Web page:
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Yucatan 1995


We visited Cancun in1995 because we didn't get our act together in time to go to Malaysia for the solar eclipse. As it turned out, we had a terrific time visiting a bunch of Maya archaeological sites, climbing over ruins and taking photos. Sally had a good time bargaining for trinkets.


We stayed at the Royal Solaris Hotel - an "all inclusive" with plenty of free beer - life doesn't get much better than this.


Cancun is on the eastern coast of the Yucatan penninsula, which means it gets hit hard by hurricanes in the fall.



Chichen-Itza is probably one of the best known Maya cities in the Yucatan, and probably the most visited. We took a tour bus from Cancun to this site - a grueling 2 hour drive listenning to our guide, a Maya-nationalist, who picked up the microphone as we departed Cancun and didn't stop talking the entire trip.

Entry into Chichen-Itza is along a beaten path through the jungle. The trees obscure the view of the plaza effectively, so you don't see any of the structures until you are almost there. Near the end of the path you round a bend and have a stunning view of the Castillo - the largest pyramid in the complex called "the Castle" by the Spanish, but in actuality, it is the Temple of the Jaguar, built on top of an older pyramid.


The Temple of the Jaguar is really a temple within a temple. The internal temple is accessible through a hidden stone staircase that climbs inside, beneath the outer stairs you see here. It was intended as an entrance for the priests, one at a time. When we were there, there were dozens of people climbing up and down the passage at the same time, making it hot, humid, and claustrophobic. While we were able to climb it in 1995, and see the famous blue jade jaguar inside, today (2002), it is closed to the public.


At the top of the Temple of the Jaguar is a building with four rooms - each with a doorway out to the ledge around the top. Each doorway has wonderful carvings around the edges, some with paint that is still visible. This picture shows some of the carvings, and if you look closely you can see some orange and blue paint.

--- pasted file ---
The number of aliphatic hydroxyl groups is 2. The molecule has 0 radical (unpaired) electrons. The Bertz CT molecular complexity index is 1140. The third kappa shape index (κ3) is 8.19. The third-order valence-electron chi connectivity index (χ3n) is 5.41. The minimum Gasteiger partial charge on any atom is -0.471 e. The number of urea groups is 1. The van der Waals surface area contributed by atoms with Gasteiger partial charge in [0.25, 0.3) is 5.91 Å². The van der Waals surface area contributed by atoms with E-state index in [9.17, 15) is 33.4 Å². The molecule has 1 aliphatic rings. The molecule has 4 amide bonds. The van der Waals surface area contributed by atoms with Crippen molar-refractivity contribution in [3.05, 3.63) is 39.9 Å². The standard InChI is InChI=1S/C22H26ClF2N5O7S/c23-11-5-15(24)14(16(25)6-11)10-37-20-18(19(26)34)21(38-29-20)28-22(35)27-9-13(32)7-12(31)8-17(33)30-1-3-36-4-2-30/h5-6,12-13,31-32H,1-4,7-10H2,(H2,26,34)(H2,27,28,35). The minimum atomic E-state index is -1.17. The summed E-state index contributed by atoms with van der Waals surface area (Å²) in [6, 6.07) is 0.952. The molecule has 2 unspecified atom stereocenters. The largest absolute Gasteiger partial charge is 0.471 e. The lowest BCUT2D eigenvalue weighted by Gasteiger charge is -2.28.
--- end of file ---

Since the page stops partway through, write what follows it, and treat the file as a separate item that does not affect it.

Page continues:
Here is an ariel view of the Temple of the Warrior, from the top of the Temple of the Jaguar. The views are really terrific from the top, and we had lots of time to appreciate them as we recovered from the arduous climb up the 99 steps.


Behind me is the Temple of the Warrior. It was roped off while we were there because of tourist-related damage. On the top platorm is the sacraficial alter where the Mayan priests would cut out the hearts of their victims - which explains this building's popularity.


This is called El Caracol - meaning The Snail, because of the spiral staircase inside. It may have been a Mayan's observatory - notice the resemblence to Griffith Park Observatory.



After sitting through a tedious time-share sales presentation, the best sales pitch the salesman gave us was to visit Coba, a largely un-excavated Mayan city, probably the largest city the Mayans built.

Of course NOW (2002) there is a Club Med next door, but when we were there we had to drive through the jungle for hours.


Coba is huge, but you'll see from the upcoming pictures that it is almost completely covered with jungle. Chichen-Itza is much smaller, but it is mostly cleared of trees. It must have looked like Coba before it was excavated.


This is Nohoc-Mul, one of the taller pyramids at Coba. Unlike Chichen-Itza, which has only one pyramic, Coba has many tall pyramids, most of which look like humps of greenery. Note the trees growing out of the sides and top.


This view is from the top of one of the pyramids. Note the pyramid (Nochoc-Mul) in the distance. It is only identifiable as a pyramid because one side of it has been excavated.


Here is Jim at the base of another pyramid - just to give the building scale. The archaeologists have cleared only one side of the pyramid.


Coba is also known for its many Stelae - carved stone pillars, usually depicting events in a specific king's reign - the glory of battle, the conquering of enemies, marraige, children, etc. They start carving when the owner is born, and they keep adding to it during the owner's life as news-worthy events occur



Tulum is one of the two Maya cities surrounded by walls, and is the only Maya city that overlooks the sea. It is one of the earlier excavated sites, and is in terrific shape, having been completely cleared and reconstructed. However, the buildings are roped off, which means inquisitive visiters can't climb over the ruins.
This building is called "The Castle" as well - I guess the Spanish weren't very imaginitive. If you think this building looks familiar, you are correct - Tulum is featured in most of the ads for Mexico.


Here's a closer view of the Castle, in the late afternoon light.


Tulum is actually built overlooking the ocean. This is a view of the backside of the Castle, with a bit of the beach in the foreground.


Revised: June 9, 2002

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